Afternoon Symposium - Gamete Reserve II - Ovary

Date:October 22, 2014

Time:3:45 pm - 5:45 pm

Location:HCC306 - Hawaii Convention Center

Presenters

Marcelle I. Cedars, M.D. (Chair), University of California San Francisco Center for Reproductive Health

Aleksander Rajkovic, M.D., University of Pittsburgh

David B. Seifer, M.D., Genesis Fertility & Reproductive Medicine

Supporters

Supported by an educational grant from Ferring Pharmaceuticals, Inc.

Needs Assessment and Description
Assessment of ovarian reserve in infertility patients has been part of infertility care and management since the late 1980s when follicle-stimulating hormone (FSH) therapy was first introduced. Since 2002-2005, antral follicle count (AFC) and antimüllerian hormone (AMH) have been increasingly utilized for this purpose. While most would agree that these markers have more specificity for response to stimulation, there is still controversy regarding exactly what they measure and how they should be utilized. This symposium will focus on the latest information regarding genetic causes of decreased ovarian reserve (particularly those that may be of special relevance to reproductively active women), factors that may impact the specific results and hence interpretation of ovarian reserve testing, and how these markers of ovarian reserve should be utilized in clinical practice. This information will be useful for all physicians in clinical practice as even those physicians who do not use assisted reproductive technology need to know when to apply these tests and how to interpret them. Most importantly will be knowledge gained in counseling patients regarding results.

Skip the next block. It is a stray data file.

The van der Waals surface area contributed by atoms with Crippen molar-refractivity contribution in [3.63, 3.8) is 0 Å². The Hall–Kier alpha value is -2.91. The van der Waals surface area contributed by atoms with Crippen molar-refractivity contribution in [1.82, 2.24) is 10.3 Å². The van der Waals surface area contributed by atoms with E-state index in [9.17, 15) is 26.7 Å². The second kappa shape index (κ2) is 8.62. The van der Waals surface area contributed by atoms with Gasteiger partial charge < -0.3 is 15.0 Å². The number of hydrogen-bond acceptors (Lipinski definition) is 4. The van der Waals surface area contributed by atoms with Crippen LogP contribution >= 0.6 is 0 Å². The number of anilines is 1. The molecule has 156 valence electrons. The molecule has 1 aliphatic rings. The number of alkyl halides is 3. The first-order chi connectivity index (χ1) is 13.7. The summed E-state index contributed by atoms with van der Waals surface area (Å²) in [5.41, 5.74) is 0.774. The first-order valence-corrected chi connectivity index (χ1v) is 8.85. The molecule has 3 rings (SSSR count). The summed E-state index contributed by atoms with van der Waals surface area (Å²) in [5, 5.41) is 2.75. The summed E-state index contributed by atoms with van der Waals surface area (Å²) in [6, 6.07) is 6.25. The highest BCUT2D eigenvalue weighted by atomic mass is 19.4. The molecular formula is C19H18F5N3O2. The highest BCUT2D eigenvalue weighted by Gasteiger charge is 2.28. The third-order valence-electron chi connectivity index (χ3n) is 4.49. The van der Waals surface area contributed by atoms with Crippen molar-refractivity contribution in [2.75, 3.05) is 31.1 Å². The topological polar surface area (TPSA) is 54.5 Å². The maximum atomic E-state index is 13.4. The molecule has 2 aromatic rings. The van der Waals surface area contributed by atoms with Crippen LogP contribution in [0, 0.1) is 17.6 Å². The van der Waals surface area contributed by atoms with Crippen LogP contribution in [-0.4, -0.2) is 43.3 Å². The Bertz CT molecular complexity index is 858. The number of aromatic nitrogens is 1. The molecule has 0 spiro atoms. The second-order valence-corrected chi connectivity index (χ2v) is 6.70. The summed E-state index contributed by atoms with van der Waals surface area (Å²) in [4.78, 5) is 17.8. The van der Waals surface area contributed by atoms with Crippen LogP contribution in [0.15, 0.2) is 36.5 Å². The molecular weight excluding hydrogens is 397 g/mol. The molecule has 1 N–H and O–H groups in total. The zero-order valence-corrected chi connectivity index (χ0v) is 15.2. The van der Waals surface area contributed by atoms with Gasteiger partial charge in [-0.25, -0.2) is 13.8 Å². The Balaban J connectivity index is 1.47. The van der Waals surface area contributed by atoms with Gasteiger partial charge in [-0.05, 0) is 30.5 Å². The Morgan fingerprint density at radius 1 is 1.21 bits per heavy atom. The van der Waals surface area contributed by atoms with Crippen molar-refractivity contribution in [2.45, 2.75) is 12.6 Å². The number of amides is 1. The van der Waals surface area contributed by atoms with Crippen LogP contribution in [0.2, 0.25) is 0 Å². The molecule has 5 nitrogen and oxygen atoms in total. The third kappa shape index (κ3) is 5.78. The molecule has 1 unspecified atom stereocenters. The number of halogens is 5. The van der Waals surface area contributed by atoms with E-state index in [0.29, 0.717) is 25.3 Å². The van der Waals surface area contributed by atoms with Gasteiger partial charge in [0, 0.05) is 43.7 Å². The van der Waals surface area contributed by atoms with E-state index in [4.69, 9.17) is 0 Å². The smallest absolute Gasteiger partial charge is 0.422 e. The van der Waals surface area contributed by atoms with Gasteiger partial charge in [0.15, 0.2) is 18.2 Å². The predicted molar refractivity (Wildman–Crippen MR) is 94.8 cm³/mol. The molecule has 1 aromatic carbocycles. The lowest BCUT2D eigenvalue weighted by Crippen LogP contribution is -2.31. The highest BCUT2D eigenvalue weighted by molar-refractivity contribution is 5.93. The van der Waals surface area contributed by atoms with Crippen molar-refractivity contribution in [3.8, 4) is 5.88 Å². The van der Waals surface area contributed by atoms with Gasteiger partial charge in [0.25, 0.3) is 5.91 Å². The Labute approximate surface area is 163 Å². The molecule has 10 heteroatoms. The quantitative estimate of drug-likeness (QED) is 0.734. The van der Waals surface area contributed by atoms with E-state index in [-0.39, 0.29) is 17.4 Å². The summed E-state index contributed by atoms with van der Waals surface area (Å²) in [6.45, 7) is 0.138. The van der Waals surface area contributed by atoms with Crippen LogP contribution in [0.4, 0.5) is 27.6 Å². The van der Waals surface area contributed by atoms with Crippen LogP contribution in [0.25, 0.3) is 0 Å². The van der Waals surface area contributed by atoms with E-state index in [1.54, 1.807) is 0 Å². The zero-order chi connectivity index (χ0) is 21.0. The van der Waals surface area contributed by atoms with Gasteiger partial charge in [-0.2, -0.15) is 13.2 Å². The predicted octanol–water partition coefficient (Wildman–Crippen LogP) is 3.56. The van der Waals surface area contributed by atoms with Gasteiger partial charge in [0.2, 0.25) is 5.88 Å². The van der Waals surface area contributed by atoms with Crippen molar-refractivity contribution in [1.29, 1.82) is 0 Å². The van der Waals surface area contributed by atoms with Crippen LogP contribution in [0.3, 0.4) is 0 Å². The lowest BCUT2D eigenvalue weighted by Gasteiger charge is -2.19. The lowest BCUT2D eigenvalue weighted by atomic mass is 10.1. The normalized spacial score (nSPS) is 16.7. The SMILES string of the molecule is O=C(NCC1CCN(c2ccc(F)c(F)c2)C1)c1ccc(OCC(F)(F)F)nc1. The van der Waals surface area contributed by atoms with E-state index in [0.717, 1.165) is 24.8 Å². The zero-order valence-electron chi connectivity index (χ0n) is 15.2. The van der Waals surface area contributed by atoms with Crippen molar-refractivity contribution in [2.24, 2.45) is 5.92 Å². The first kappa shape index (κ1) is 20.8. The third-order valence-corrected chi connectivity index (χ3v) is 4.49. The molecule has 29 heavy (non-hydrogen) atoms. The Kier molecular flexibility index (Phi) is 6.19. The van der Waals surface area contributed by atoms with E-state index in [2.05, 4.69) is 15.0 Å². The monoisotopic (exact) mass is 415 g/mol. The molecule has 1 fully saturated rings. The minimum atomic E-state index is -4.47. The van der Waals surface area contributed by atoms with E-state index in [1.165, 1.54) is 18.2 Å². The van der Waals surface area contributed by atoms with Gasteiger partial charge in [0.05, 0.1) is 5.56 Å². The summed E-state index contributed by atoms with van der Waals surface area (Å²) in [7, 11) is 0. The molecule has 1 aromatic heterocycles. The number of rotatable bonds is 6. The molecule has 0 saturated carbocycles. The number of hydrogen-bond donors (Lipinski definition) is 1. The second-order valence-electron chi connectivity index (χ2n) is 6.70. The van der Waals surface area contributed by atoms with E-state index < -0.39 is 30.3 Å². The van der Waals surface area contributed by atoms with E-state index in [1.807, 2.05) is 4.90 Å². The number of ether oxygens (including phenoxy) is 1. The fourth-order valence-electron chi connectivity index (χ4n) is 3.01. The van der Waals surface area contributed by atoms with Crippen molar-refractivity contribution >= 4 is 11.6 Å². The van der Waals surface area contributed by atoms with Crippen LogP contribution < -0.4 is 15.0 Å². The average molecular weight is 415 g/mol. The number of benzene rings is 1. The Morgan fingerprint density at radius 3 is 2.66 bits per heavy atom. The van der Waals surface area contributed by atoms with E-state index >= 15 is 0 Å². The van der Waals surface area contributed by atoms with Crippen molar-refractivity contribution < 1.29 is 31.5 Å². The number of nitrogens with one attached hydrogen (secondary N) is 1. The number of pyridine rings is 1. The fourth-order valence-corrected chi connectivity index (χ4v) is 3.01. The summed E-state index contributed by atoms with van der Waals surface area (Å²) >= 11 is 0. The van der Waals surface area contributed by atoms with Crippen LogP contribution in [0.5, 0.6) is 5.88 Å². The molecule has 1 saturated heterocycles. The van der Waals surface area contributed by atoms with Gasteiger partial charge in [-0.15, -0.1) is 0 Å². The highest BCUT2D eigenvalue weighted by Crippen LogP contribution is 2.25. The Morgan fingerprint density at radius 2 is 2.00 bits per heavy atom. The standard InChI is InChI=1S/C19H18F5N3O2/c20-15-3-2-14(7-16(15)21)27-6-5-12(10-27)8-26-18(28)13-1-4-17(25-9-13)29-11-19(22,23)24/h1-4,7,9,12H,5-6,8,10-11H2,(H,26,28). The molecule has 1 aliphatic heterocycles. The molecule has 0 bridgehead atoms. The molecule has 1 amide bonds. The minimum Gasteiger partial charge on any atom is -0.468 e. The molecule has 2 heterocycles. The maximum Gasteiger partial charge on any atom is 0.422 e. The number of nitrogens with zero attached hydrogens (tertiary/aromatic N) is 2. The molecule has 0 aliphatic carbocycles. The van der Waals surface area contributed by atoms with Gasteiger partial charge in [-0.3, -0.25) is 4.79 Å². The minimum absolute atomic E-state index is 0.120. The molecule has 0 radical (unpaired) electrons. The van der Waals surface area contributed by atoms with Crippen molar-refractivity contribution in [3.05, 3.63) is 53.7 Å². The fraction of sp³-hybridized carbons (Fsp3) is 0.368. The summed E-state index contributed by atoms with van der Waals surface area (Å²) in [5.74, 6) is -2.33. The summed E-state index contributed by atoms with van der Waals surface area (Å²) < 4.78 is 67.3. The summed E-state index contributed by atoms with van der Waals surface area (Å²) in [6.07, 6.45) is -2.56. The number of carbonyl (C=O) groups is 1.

Learning Objectives
At the conclusion of this session, participants should be able to: 

  1. Identify potential genetic risks in women with low ovarian reserve. 
  2. Interpret markers of ovarian reserve. 3. Utilize markers of ovarian reserve in clinical management of women of reproductive age. 
ACGME Competency
Patient Care
 Interpersonal Skills and Counseling 

TEST QUESTION
A 32-year-old single woman comes for her annual examination. She asks you about egg freezing as she read about it in a newspaper article. She’s not sure if she really wants to proceed but is currently in graduate school, not in a serious relationship, and is taking oral contraceptive pills (OCPs). She is interested in having children as part of her life plan. You decide to order an antimüllerian hormone (AMH) level to better assess her reproductive potential. Her AMH returns at 0.25 ng/mL. After participating in this session, in my practice I will do the following as the next step:
a. Counsel her about likelihood for menopause before the age of 35.
b. Refer her immediately for egg freezing.
c. Discuss potential implications and need for her to stop the OCPs and have additional testing.
d. Request she repeat testing in 1 year.
e. Not applicable to my area of practi

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